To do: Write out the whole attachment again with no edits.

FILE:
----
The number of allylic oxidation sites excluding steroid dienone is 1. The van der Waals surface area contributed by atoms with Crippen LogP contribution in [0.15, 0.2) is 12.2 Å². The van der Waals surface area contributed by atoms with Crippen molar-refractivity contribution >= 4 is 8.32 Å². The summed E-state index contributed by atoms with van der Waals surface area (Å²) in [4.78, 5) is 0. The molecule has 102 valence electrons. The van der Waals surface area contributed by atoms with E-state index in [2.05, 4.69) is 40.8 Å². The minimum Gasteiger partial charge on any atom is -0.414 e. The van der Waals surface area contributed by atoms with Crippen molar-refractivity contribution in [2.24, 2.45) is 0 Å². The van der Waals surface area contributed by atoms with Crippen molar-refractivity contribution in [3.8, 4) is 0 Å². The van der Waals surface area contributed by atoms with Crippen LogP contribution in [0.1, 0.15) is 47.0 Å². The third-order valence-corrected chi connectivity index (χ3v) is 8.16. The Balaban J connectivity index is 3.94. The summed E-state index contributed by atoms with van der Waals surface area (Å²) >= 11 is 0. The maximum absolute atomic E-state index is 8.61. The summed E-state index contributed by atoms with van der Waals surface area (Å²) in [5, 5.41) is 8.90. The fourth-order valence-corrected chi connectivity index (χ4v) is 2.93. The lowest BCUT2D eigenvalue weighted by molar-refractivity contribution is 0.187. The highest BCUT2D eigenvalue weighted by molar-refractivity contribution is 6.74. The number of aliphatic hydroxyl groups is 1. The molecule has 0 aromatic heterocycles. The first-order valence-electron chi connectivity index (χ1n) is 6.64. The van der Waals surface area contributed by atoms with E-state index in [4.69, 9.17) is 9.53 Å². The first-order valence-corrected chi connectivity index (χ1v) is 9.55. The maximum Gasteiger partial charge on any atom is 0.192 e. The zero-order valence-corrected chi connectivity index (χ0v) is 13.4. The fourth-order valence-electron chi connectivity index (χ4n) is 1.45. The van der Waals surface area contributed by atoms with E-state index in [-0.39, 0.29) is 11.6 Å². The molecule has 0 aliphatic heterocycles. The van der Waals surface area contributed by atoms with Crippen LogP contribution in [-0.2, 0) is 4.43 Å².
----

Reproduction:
The number of allylic oxidation sites excluding steroid dienone is 1. The van der Waals surface area contributed by atoms with Crippen LogP contribution in [0.15, 0.2) is 12.2 Å². The van der Waals surface area contributed by atoms with Crippen molar-refractivity contribution >= 4 is 8.32 Å². The summed E-state index contributed by atoms with van der Waals surface area (Å²) in [4.78, 5) is 0. The molecule has 102 valence electrons. The van der Waals surface area contributed by atoms with E-state index in [2.05, 4.69) is 40.8 Å². The minimum Gasteiger partial charge on any atom is -0.414 e. The van der Waals surface area contributed by atoms with Crippen molar-refractivity contribution in [2.24, 2.45) is 0 Å². The van der Waals surface area contributed by atoms with Crippen molar-refractivity contribution in [3.8, 4) is 0 Å². The van der Waals surface area contributed by atoms with Crippen LogP contribution in [0.1, 0.15) is 47.0 Å². The third-order valence-corrected chi connectivity index (χ3v) is 8.16. The Balaban J connectivity index is 3.94. The summed E-state index contributed by atoms with van der Waals surface area (Å²) >= 11 is 0. The maximum absolute atomic E-state index is 8.61. The summed E-state index contributed by atoms with van der Waals surface area (Å²) in [5, 5.41) is 8.90. The fourth-order valence-corrected chi connectivity index (χ4v) is 2.93. The lowest BCUT2D eigenvalue weighted by molar-refractivity contribution is 0.187. The highest BCUT2D eigenvalue weighted by molar-refractivity contribution is 6.74. The number of aliphatic hydroxyl groups is 1. The molecule has 0 aromatic heterocycles. The first-order valence-electron chi connectivity index (χ1n) is 6.64. The van der Waals surface area contributed by atoms with E-state index in [4.69, 9.17) is 9.53 Å². The first-order valence-corrected chi connectivity index (χ1v) is 9.55. The maximum Gasteiger partial charge on any atom is 0.192 e. The zero-order valence-corrected chi connectivity index (χ0v) is 13.4. The fourth-order valence-electron chi connectivity index (χ4n) is 1.45. The van der Waals surface area contributed by atoms with E-state index in [-0.39, 0.29) is 11.6 Å². The molecule has 0 aliphatic heterocycles. The van der Waals surface area contributed by atoms with Crippen LogP contribution in [-0.2, 0) is 4.43 Å².